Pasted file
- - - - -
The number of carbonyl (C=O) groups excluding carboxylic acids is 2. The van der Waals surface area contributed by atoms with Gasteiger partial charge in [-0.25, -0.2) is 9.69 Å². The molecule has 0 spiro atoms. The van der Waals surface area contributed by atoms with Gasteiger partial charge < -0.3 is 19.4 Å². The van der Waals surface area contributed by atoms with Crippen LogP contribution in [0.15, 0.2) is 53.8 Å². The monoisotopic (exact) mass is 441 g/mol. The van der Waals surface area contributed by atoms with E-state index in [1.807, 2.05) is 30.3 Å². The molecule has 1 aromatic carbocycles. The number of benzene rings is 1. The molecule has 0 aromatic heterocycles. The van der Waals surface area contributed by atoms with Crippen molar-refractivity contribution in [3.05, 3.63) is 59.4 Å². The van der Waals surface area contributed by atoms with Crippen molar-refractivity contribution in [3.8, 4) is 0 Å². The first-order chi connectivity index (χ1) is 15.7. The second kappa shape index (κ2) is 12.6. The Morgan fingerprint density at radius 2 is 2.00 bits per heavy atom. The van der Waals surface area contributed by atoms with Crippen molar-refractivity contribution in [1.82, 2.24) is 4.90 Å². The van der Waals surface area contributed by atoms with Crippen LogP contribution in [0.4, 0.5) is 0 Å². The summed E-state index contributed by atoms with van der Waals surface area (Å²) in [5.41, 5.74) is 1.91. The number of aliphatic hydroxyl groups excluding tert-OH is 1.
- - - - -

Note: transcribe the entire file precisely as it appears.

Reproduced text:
The number of carbonyl (C=O) groups excluding carboxylic acids is 2. The van der Waals surface area contributed by atoms with Gasteiger partial charge in [-0.25, -0.2) is 9.69 Å². The molecule has 0 spiro atoms. The van der Waals surface area contributed by atoms with Gasteiger partial charge < -0.3 is 19.4 Å². The van der Waals surface area contributed by atoms with Crippen LogP contribution in [0.15, 0.2) is 53.8 Å². The monoisotopic (exact) mass is 441 g/mol. The van der Waals surface area contributed by atoms with E-state index in [1.807, 2.05) is 30.3 Å². The molecule has 1 aromatic carbocycles. The number of benzene rings is 1. The molecule has 0 aromatic heterocycles. The van der Waals surface area contributed by atoms with Crippen molar-refractivity contribution in [3.05, 3.63) is 59.4 Å². The van der Waals surface area contributed by atoms with Crippen molar-refractivity contribution in [3.8, 4) is 0 Å². The first-order chi connectivity index (χ1) is 15.7. The second kappa shape index (κ2) is 12.6. The Morgan fingerprint density at radius 2 is 2.00 bits per heavy atom. The van der Waals surface area contributed by atoms with Crippen molar-refractivity contribution in [1.82, 2.24) is 4.90 Å². The van der Waals surface area contributed by atoms with Crippen LogP contribution in [0.4, 0.5) is 0 Å². The summed E-state index contributed by atoms with van der Waals surface area (Å²) in [5.41, 5.74) is 1.91. The number of aliphatic hydroxyl groups excluding tert-OH is 1.